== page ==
Tales Of A (Former) SFU Computing Scientist
Getting started with Weinre mobile debugging on Windows
Weinre (WEb INspector REmote) is a debugger for webpages that is designed to work remotely. This is especially helpful for debugging web pages that are running on mobile devices.
We are going to need several things to get weinre up and running. First we are going to install node.js, which will host the weinre webserver; next, we will install the node package manager (npm); then, finally we will install weinre.
The easiest way to get node.js is to go to nodejs.org and download the windows installer (This has the added benefit of automatically installing npm. However, I preferred to skip the installer and get just the latest executable from the download site here: node.exe.
If you used the installer to get node.js, npm is already in node.js’s installation directory. Otherwise, head over to http://npmjs.org/dist/ and grab the most recent version (npm-1.1.44.zip) at time of writing. After downloading the file, unzip it to the same directory that contains the node.js executable.
Next, open a command prompt and navigate to the directory that holds the node and npm executables. At this point, you have two options, you can use the weinre binary thats deployed on npmjs.org by issuing:
Or you can provide a full url. Since, at time of writing, there are no official builds for weinre on the Apache mirrors, I would recommend just using the npmjs binaries as their location will not change as the transition to the incubator project continues. If you do want to specify a full url for installing weinre, you can get the up-to-date binary package locations from here.
Now that weinre is installed, you can run it by opening a command window to your node.js executable directory and running:
This will start a new weinre instance at http://localhost:8080, and it will listen on all your computers interfaces, which will allow remote clients (the mobile device) to connect to the server.
If a Windows firewall dialog pops up, you should grant access to node.js. Once weinre starts up, it should display a message such as:
In the console.
Enabling weinre on the mobile device
After weinre starts, navigate to http://localhost:8080 in a WebKit-based browser (Such as Google Chrome). You will be presented with a dashboard showing access points and target scripts.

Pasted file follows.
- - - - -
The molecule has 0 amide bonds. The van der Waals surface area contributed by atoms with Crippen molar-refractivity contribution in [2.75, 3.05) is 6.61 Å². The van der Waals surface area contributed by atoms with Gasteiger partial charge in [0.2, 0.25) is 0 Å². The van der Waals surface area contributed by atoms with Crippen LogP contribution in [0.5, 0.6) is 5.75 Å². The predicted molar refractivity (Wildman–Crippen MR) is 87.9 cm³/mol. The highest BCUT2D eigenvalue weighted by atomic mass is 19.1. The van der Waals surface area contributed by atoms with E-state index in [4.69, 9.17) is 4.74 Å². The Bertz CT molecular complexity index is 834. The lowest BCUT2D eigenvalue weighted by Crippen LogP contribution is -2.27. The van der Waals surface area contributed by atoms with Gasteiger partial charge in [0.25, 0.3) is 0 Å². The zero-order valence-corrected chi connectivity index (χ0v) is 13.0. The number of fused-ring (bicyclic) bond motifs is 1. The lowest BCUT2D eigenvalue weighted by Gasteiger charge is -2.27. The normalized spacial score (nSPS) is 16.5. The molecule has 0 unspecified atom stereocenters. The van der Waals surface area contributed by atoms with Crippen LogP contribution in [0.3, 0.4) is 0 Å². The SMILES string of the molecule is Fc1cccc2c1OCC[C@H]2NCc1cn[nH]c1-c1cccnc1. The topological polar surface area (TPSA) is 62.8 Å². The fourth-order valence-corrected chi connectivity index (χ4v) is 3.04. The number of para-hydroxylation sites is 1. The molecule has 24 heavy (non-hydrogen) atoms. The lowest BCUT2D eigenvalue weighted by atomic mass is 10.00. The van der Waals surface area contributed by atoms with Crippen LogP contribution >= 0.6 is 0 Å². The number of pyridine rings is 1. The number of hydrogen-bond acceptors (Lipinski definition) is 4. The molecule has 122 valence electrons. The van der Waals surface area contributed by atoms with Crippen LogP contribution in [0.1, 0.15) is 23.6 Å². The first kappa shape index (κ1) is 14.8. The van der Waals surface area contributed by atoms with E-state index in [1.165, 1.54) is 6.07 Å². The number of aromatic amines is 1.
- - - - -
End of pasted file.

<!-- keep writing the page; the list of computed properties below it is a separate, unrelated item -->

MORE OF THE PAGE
One gotcha is if you go to http://localhost:8080, the target script is going to display a localhost IP for the script file. This won’t work if we are debugging on a mobile device – we need to use the IP of the computer’s interface that connects it to the network. This can be determined by running the ipconfig command in a console.
By navigating to my IPv4 address (http://192.168.1.24:8080), I can be sure that the mobile devices on my network will be able to access the weinre server.
To enable the mobile device to connect to the weinre server, you must add the target script to the code of the webpage. I’m developing using PhoneGap, so I simply pasted the target script into the header of my index.html file, and rebuilt my application.
Debugging with weinre
After building and deploying the updated app to my device, I simply run it on the device, and navigate to the client access point (eg: http://192.168.1.24:8080/client/#anonymous). Notice the url fragment anonymous. This must match on both the target script and on the client access point, as it provides a way to have multiple debug sessions, and to keep others from discovering your debug sessions if they are on the same network. More information can be found on the MultiUser page of the weinre site.
Debugging in Blackberry Webworks
Webworks doesn’t like the local weinre server – it’s expecting a publicly routable address. You can either open the appropriate ports on your router to let external devices access your winre instance, or you can use the public phonegap instance at debug.phonegap.com.